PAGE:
Assassin’s Creed Revelations review
It’s been a long, hard road for Ezio Auditore da Firenze but, as mentioned in this Assassin's Creed: Revelations review, the Italian rake gamers met all the way back in Assassin’s Creed II.
Over the last 50 years, he’s had his family torn from him, had his homestead burned to the ground, has suffered countless wounds and hardships and found himself embroiled in a civil war fought in the shadows of society.
And as he sails into the harbour of Constantinople at the beginning of T3’s hands-on time with Assassin’s Creed: Revelations, it doesn’t look like things are becoming any easier for him. Could this be a focal point in the upcoming Assassin's Creed Revelations movie? Watch this space.
Assassin’s Creed Revelations: Plot
Assassin’s Creed: Revelations, we are told, may be the last adventure to feature Ezio Auditore – and, as it happens, the protagonist of the original Assassin’ Creed title.
The plot in Revelations weaves their narrative arches together, with Ezio hunting down clues to Altair’s movements in the past, and flashback revealing what Altair suffered through before Ezio was a glint in his father’s eye. The focus of their collective effort is an artefact powerful enough to end the war between the Templars and the Assassins, which Altair concealed at a hidden location for posterity.
It’s also unclear whether Revelations will wrap up the war between the Templars and the Assassin’s, or whether this is just the end of the road for Ezio and Altair.
Assassin’s Creed Revelations: Gameplay
What is clear, however, is that Revelations boasts quite a few tweaks in the gameplay from previous iterations; Ezio not only has a couple of new skills and weapons to play with, but there’s even a new mini-game thrown into the mix.
Players can also use the hookblade in combat; they can rip out opponents’ throats, trip them up or use it to flip them into the dust and evade them. On top of all that, the hookblade is a fast method of rooftop transport; the skyline of Constantinople is teaming with ziplines, and players can latch onto them with Ezio’s new toy. They can also drop off ziplines and onto enemies, executing an aerial assassination.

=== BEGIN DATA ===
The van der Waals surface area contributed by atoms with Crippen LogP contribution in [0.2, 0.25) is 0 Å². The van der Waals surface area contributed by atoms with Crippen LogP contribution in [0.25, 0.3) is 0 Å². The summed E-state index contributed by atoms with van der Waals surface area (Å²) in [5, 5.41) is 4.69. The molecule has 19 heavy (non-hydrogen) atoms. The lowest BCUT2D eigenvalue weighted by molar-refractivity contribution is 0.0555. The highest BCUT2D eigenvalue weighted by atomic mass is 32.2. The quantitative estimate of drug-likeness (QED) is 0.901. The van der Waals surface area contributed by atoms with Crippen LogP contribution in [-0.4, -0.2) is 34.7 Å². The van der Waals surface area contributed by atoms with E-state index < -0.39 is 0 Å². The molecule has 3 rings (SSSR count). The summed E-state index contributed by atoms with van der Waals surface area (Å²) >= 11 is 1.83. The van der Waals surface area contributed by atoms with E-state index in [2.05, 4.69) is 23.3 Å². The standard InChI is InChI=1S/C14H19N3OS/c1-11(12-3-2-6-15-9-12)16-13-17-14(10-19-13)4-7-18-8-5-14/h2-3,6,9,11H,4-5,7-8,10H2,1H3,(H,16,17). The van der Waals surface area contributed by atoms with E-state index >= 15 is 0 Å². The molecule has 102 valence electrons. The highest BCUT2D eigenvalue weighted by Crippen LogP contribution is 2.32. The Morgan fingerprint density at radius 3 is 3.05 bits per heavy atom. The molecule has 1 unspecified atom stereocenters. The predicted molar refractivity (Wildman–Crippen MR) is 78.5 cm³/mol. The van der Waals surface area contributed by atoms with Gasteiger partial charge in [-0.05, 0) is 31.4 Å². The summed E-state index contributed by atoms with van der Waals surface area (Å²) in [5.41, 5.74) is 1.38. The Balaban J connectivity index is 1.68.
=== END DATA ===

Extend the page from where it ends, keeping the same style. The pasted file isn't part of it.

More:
Both are engaged in a some sort of turf war for supremacy in the city, and both attack assassins on sight, and do their utmost to shut down assassin headquarters.
Retaking HQs is a simple matter of identifying the local Byzantine or Ottoman leader, knifing them and then heading to the top of a nearby tower and destroying any faction banners that are in place. Defending Assassin Strongholds is a little trickier.
Assassin’s Creed Revelations: Features
Stronghold Defence is fought out on a Tower Defence mini-game, in which the player takes up a position overlooking a street, which leads to the HQ, and then directs troops and places barriers to stop oncoming forces.
They buy units with Morale Points, which are generated by any Leader units they have in play and however many kills their units score. Players can also upgrade units – barricades can be made more robust and archers can be upgraded to musket-bearers. There’s also a rechargeable uber-attack in the form of a canon bombardment.
Assassin’s Creed Revelations: First thoughts
In the end, though, many of the franchise’s fans will be returning for the plot and while we can’t give too much away, we can tell you that Ezio’s activities during our playing time involved tracking an arms shipment, dodging the odd stalker and mincing around a palace party dressed as a bard.
There’s a lot here that will be familiar to players, but then, if the millions of unit sales of this series are anything to go by, that’s clearly no bad thing. And if this is the last we’ll see of Ezio, it looks to be a fitting swansong. After all, any game in which you get to stab someone through the throat with a broken guitar neck has got to be worth a look, right?
Watch the Assassins Creed Revelations trailer (below)
Assassin’s Creed Revelations review
Assassin’s Creed Revelations reviewT3
It’s hard not to completely lose yourself in Assassin’s Creed Revelations. There's plenty to explore, loads to climb and arses to be kicked